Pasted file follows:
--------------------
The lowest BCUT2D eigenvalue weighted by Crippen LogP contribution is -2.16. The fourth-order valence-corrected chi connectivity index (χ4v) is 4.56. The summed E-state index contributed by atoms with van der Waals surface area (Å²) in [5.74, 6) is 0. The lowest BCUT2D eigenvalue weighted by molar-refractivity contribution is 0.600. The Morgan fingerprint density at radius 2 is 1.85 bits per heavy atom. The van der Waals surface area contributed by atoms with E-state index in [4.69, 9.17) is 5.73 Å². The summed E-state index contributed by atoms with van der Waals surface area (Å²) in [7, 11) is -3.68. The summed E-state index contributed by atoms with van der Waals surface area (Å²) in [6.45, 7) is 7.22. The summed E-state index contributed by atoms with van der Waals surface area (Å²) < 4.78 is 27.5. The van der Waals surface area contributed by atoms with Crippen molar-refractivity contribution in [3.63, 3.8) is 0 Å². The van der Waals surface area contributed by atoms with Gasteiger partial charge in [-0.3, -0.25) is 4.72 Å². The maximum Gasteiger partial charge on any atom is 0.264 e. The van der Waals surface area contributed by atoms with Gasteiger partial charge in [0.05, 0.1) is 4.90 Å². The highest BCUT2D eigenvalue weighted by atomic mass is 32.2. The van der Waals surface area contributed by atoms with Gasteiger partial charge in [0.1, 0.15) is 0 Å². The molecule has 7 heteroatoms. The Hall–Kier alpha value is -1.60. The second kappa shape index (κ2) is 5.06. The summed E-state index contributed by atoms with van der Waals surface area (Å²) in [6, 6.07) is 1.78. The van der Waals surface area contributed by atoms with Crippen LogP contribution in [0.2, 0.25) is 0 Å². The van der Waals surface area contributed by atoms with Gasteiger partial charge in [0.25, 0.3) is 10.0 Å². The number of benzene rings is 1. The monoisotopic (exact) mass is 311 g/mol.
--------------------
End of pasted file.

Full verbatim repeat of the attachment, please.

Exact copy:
The lowest BCUT2D eigenvalue weighted by Crippen LogP contribution is -2.16. The fourth-order valence-corrected chi connectivity index (χ4v) is 4.56. The summed E-state index contributed by atoms with van der Waals surface area (Å²) in [5.74, 6) is 0. The lowest BCUT2D eigenvalue weighted by molar-refractivity contribution is 0.600. The Morgan fingerprint density at radius 2 is 1.85 bits per heavy atom. The van der Waals surface area contributed by atoms with E-state index in [4.69, 9.17) is 5.73 Å². The summed E-state index contributed by atoms with van der Waals surface area (Å²) in [7, 11) is -3.68. The summed E-state index contributed by atoms with van der Waals surface area (Å²) in [6.45, 7) is 7.22. The summed E-state index contributed by atoms with van der Waals surface area (Å²) < 4.78 is 27.5. The van der Waals surface area contributed by atoms with Crippen molar-refractivity contribution in [3.63, 3.8) is 0 Å². The van der Waals surface area contributed by atoms with Gasteiger partial charge in [-0.3, -0.25) is 4.72 Å². The maximum Gasteiger partial charge on any atom is 0.264 e. The van der Waals surface area contributed by atoms with Gasteiger partial charge in [0.05, 0.1) is 4.90 Å². The highest BCUT2D eigenvalue weighted by atomic mass is 32.2. The van der Waals surface area contributed by atoms with Gasteiger partial charge in [0.1, 0.15) is 0 Å². The molecule has 7 heteroatoms. The Hall–Kier alpha value is -1.60. The second kappa shape index (κ2) is 5.06. The summed E-state index contributed by atoms with van der Waals surface area (Å²) in [6, 6.07) is 1.78. The van der Waals surface area contributed by atoms with Crippen LogP contribution in [0.2, 0.25) is 0 Å². The van der Waals surface area contributed by atoms with Gasteiger partial charge in [0.25, 0.3) is 10.0 Å². The number of benzene rings is 1. The monoisotopic (exact) mass is 311 g/mol.